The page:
Get involved

World Osteoporosis Day, marked on October 20th each year, is a prime time to put the spotlight on osteoporosis. You can get involved and support the campaign in a number of ways.

Hold an event - share our resources

Through social media or a WOD event of your own, you can support the cause and help spread our ‘Take action for bone health’ message locally. We provide many posters and infographics (in multiple languages) which can be downloaded and displayed at your event, in your office or school.

Global patient charter

Show your commitment on this year's World Osteoporosis Day by signing the IOF Global Patient Charter. You will be joining a worldwide call for improved patient care, and helping to raise the profile of this silent disease among healthcare authorities worldwide. By voicing our concern collectively, we can all help to make fracture prevention a global health priority.

Add your voice to our global call for osteoporosis patient rights

Share your story

Are you living with osteoporosis or taking steps to make your bone health a priority?
We want to hear your story. Submit it to to have your story highlighted in our patient stories section.

Find a world osteoporosis day event near you

Stay tuned for news on local World Osteoporosis Day Events organized by national societies in your region.
If you are a national society or organization interested in putting on a World Osteoporosis Day event, download our toolkit and register your event here to gain visibility on our World Osteoporosis Day events map.

Interested in receiving news from the international osteoporosis foundation?

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Contact your local osteoporosis society

If you have osteoporosis, contact your local osteoporosis society which can provide helpful information and support. A list of IOF member societies is available here.

About Osteoporosis

What is osteoporosis?

Worldwide, one in three women and one in five men aged 50 years and over will suffer an osteoporotic fracture. Osteoporosis causes bones to become weak and fragile, so that they break easily – even as a result of a minor fall, a bump, a sneeze, or a sudden movement. Fractures caused by osteoporosis can be life-threatening and a major cause of pain and long-term disability.

The care gap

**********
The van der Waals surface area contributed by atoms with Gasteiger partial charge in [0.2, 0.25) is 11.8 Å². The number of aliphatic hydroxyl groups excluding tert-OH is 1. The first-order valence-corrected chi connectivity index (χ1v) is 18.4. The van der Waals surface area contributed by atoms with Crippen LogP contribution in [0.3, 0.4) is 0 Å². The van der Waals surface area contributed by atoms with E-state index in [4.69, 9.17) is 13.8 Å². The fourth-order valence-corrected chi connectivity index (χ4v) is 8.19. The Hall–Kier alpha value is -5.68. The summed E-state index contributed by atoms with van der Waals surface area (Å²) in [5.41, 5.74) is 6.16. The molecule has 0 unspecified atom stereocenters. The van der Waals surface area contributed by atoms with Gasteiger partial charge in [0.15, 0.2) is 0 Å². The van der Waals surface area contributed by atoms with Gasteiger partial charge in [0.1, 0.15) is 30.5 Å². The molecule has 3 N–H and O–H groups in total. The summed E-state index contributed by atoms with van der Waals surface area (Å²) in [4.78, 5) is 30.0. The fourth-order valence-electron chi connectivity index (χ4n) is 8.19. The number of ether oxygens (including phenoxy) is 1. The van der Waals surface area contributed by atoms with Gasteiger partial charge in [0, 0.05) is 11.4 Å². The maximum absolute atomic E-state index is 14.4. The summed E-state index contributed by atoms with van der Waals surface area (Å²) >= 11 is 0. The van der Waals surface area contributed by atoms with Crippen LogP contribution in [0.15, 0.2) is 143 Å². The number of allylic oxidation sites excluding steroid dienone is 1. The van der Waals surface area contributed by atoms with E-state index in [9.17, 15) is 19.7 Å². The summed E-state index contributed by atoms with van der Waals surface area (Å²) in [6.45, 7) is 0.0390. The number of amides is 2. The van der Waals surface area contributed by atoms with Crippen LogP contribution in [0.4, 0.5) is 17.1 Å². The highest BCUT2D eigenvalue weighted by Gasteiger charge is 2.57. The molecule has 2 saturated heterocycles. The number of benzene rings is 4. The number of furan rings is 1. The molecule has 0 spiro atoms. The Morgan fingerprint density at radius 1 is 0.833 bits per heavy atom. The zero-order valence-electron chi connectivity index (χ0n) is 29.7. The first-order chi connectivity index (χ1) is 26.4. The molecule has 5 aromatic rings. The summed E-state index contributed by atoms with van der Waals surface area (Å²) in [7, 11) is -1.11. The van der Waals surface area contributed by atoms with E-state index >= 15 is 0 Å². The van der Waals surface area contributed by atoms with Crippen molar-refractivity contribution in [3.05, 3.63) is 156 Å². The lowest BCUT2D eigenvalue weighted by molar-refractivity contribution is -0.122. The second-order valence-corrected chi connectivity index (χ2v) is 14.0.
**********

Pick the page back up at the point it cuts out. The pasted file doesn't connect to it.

Can osteoporosis and fractures be prevented? Yes, if action is taken early!

Fractures due to osteoporosis have a devastating impact on millions of people worldwide and result in enormous socio-economic costs to society and healthcare systems. Yet, despite effective medical advances to reduce fractures, a minority of men and women receive treatment.

Only 20% of patients with osteoporotic fractures are actually diagnosed or treated for osteoporosis, the underlying disease. In 2010, in Europe alone some 12.3 million people considered to be at a high risk for osteoporotic fractures were left untreated.

The 5 steps to healthy bones and a fracture-free future

steps healthy


Exercise regularly - keep your bones and muscles moving

Weight-bearing, muscle-strengthening and balance-training exercises are best.

steps healthy


Ensure your diet is rich in bone-healthy nutrients

Calcium, vitamin D and protein are the most important for bone health. Safe exposure to sunshine will help you get enough vitamin D.

steps healthy


Avoid negative lifestyle habits

Maintain a healthy body weight, avoid smoking and excessive drinking.

steps healthy

4Risk factors

Find out whether you have risk factors

Bring these to your doctor’s attention, especially if you’ve had a previous fracture, have a family history of osteoporosis, or take specific medications that affect bone health

steps healthy

5Testing & Treatment

Get tested and treated if needed

If you’re at high risk you will likely need medication and lifestyle changes to help protect yourself against fractures.

Want to know more?

Learn more about osteoporosis and prevention.

Have risk factors? talk to your doctor, ask for testing

To become aware of any potential risk factors, take the IOF Osteoporosis Risk Check.

If you are over the age of 50 and you have one or more risk factors you should discuss these with your doctor and ask for an assessment of your bone health status. Lifestyle changes may be recommended and, for those at high risk, medication may be prescribed for optimal protection against fractures.

We welcome your donation

IOF welcomes your donation

Donate now and support our mission to:

  • Educate the public and medical professionals about the prevention, diagnosis and treatment of osteoporosis and musculoskeletal disorders;
  • Convince policy-makers that osteoporosis and fragility fracture prevention must be prioritized in healthcare systems;
  • Provide support and trustworthy information to people with osteoporosis, their families and friends - and encourage them to engage in their health care and long-term bone health.
  • Organize training conferences and meetings of health professionals and scientists that focus on musculoskeletal diseases;
  • Publish scientific research to advance knowledge and improve treatment and medical care.


Are you at risk?

Take the osteoporosis risk check

Check now

Want to learn more about osteoporosis?

Let your voice be heard!

Sign the iof global patient charter

Sign charter

Patient stories

Inspiring, real-life stories of people from around the world

World osteoporosis day

Statement by her royal highness the duchess of cornwall

Events & campaigns

Events and activities in your area